My current side project, Discord Plays Pokemon, has a lot of dependencies. The application streams video with Discord, which presents a challenge. Discord does not provide APIs for streaming video, and I didn’t want to have to reverse-engineer the client. I chose to automate interactions with Discord’s web application using Selenium, which has yielded great results. It can programmatically stream video to a specific voice channel. This has worked very well so far — users are able to play real-time games of Pokemon with each other just using Discord’s text chat!

A screenshot of Discord text chat with two users inputting commands

Two users can input commands at the same time. D means to simulate a down-button press once, and 10r means to simulate a right-button press ten times.

If the command is valid, the bot will react to the message with a 👍 once the command is applied to the game.

I brute-forced a lot of this code to get the bot working quickly. While it works well, adding new features was not easy. I wanted only to have the bot stream if a user was in the voice chat. This requires tracking the state of the bot. Was the bot able to log in to Discord? Is the bot streaming or not? Has there been any error? How do I switch between browser tabs since there is one tab for Discord and another for the browser-based emulator?

Switching between tabs was an easy problem to fix. I created two instances of Firefox — one for the stream and another for the video. This eliminated a whole class of errors at a slight performance cost.

A screenshot of Discord streaming Pokemon
Video is streamed in real-time with instant feedback for the applied inputs.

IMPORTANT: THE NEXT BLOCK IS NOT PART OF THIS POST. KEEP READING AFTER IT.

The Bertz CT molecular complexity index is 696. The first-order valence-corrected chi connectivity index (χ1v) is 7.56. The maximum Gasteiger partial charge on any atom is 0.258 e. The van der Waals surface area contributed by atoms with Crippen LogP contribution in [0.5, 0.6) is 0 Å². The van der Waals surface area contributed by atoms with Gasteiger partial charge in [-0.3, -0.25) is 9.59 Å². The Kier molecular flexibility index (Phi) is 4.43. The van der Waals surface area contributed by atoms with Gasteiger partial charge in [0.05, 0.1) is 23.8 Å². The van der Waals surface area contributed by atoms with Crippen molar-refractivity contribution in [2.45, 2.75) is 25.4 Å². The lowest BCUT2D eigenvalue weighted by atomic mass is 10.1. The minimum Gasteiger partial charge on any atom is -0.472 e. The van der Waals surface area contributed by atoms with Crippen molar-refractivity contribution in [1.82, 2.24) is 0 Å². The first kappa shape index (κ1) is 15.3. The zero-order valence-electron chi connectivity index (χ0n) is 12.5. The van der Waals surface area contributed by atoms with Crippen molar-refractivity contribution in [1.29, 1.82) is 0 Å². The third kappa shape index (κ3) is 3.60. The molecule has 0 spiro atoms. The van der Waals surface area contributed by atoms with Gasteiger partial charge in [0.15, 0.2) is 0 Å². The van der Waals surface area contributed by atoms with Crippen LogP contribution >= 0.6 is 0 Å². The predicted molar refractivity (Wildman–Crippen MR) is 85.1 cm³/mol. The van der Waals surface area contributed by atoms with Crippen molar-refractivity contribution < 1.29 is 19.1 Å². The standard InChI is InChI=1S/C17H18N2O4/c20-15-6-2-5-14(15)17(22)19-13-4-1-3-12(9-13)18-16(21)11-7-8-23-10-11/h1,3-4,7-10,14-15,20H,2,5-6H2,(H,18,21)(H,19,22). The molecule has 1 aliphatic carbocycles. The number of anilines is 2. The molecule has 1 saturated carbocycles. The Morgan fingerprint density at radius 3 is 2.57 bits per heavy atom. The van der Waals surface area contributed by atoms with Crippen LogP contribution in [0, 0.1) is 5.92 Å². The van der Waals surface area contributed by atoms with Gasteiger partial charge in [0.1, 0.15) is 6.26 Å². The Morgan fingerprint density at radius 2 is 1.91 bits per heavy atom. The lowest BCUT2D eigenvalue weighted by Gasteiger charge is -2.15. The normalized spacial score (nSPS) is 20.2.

Tracking the state, however, was not something I wanted to do. There are a lot of subtle edge cases that I didn’t want to deal with. I felt state machines would be applicable, but I had never used them in TypeScript.

I found the XState project and immediately fell in love. The project is incredibly polished and has excellent support for VS Code and TypeScript. I ported over my old code to a state machine, although understanding the concepts that XState introduced took some time.

A screenshot of VS Code with a code pane to the left and a state machine diagram to the right.
XState integrates well with VS Code.

I was surprised at how helpful the XState VS Code plugin was. It allows me to see a diagram of my state machine. You can simulate state transitions to understand what your state machine will do.

The XState VS Code extension lets you step through your state transitions.

Aside from the coolness of the extension, the library itself is quite polished and well-documented. Porting over my old code was simple because of how well XState integrates with promises.

Here’s an example of the state machine’s state for starting a Discord video stream. The method in src is invoked when the starting_stream state is reached. Once the promise is complete, onDone is called, which transitions the machine to the streaming state.

starting_stream: {
    invoke: {
    src: async ({ driver }, _event) => {
        await joinVoiceChat(driver);
        return await shareScreen(driver);
    onDone: {
        target: "streaming",
    onError: {
        target: "is_error",
        actions: (_context, event) => {
The state for starting a Discord stream.

I even wrote some quick unit tests to ensure it works properly. This test was much easier to write than tests without a state machine.

test("able to reach the streaming state", (done) => {
  const actor = interpret(streamMachine)
    .onTransition((state) => {
      if (state.matches("is_ready")) {
        actor.send({ type: "start_stream" });
      if (state.matches("is_streaming")) {
Unit testing a state machine is straightforward. This would’ve been a lot more code without XState!

Hooking the entire thing up to the application wasn’t hard, either. This allows the bot to enter the voice channel and stream only when people are in the channel.

const stream = interpret(streamMachine);


handleChannelUpdate(async (channel_count) => {
    if (channel_count > 0) {
        stream.send({ type: "start_stream" });
    } else {
        stream.send({ type: "end_stream" });
A complex set of interactions become so easy.

Overall, using XState feels like a huge win. I can be more confident about how I interact with Selenium and Discord. I hope to move more of my application to XState, which will significantly help when implementing new input methods and notification systems.